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U.S. Supreme Court Lets IBM Cash Balance Ruling Stand

The U.S. Supreme Court has decided not to hear an appeal of a court of appeals’ ruling that IBM’s cash balance pension plan did not discriminate against older workers.  While this decision ends litigation in the IBM case, it does not end litigation brought against other companies that have converted to cash balance plans.  By letting the lower court ruling stand, the Supreme Court’s decision affects only IBM employees and employees in the Seventh Circuit, which includes Illinois, Indiana, and Wisconsin.  Cases in other parts of the country are not directly affected by this decision and are still subject to the outcome of pending litigation.  The case is Cooper v. IBM Personal Pension Plan.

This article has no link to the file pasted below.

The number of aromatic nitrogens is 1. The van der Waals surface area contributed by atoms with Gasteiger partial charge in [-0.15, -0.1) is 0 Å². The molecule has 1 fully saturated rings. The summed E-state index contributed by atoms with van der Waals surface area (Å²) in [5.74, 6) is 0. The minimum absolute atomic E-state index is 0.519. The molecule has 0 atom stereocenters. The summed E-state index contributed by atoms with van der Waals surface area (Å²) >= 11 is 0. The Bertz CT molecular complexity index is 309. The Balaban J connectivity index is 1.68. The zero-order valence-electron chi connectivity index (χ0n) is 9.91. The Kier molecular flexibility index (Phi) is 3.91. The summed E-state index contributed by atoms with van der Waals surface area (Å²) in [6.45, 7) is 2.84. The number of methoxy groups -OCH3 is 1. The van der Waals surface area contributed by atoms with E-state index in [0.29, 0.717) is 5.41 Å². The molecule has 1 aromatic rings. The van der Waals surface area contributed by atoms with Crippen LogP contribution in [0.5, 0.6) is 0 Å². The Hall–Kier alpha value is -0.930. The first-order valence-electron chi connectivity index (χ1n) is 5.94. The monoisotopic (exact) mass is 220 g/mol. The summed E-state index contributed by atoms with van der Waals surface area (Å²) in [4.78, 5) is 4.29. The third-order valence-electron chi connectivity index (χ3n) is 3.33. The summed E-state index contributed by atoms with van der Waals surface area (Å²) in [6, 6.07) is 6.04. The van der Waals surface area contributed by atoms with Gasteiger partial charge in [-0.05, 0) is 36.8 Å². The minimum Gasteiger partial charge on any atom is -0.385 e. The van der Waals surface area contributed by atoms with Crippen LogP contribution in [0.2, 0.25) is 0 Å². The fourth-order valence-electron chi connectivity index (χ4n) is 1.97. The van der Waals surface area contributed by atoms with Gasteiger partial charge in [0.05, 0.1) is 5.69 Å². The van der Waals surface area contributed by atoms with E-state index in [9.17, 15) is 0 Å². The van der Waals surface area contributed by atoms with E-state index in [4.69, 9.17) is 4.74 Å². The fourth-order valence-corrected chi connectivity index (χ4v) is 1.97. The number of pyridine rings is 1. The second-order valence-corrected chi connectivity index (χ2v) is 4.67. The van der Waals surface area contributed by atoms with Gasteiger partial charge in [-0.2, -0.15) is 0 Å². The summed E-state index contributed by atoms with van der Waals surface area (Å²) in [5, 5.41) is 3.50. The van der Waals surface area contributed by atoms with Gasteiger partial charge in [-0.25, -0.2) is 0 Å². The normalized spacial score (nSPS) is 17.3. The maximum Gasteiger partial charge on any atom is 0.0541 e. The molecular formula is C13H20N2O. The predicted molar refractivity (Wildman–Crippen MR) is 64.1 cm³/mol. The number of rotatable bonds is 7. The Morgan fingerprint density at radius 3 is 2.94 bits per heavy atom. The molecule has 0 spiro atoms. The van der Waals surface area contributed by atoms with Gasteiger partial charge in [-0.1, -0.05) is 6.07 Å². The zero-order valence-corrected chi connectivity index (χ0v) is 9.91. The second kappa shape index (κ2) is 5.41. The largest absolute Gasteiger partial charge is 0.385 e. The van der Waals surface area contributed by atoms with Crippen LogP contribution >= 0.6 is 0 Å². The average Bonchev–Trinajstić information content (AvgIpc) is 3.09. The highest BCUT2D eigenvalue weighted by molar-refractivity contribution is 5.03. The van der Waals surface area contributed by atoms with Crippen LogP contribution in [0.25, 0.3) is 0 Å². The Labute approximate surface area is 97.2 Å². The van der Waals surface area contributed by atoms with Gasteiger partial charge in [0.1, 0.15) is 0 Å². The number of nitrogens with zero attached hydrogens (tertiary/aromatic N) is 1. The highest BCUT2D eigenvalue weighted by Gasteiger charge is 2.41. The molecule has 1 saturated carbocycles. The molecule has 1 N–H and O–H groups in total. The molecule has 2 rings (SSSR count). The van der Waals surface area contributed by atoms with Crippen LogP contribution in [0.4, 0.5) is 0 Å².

Read the PRC summary of the appeals court’s ruling and its effect on Kathi Cooper, lead plaintiff in the case. 

With the passage of the Pension Protection Act of 2006 (PPA), conversions to cash balance plans that took place on or after June 30, 2005 are no longer considered to be age discriminatory as long as the plan does not allow for the wearaway of benefits for older employees.  After the PPA clarified the legal status of cash balance plans, the IRS lifted its 8-year moratorium of on granting approval for conversions to cash balance plans, thus clearing the way for companies to convert their traditional defined benefit pensions to cash balance plans.  This PRC summary gives more details on the PPA provision legalizing cash balance plans.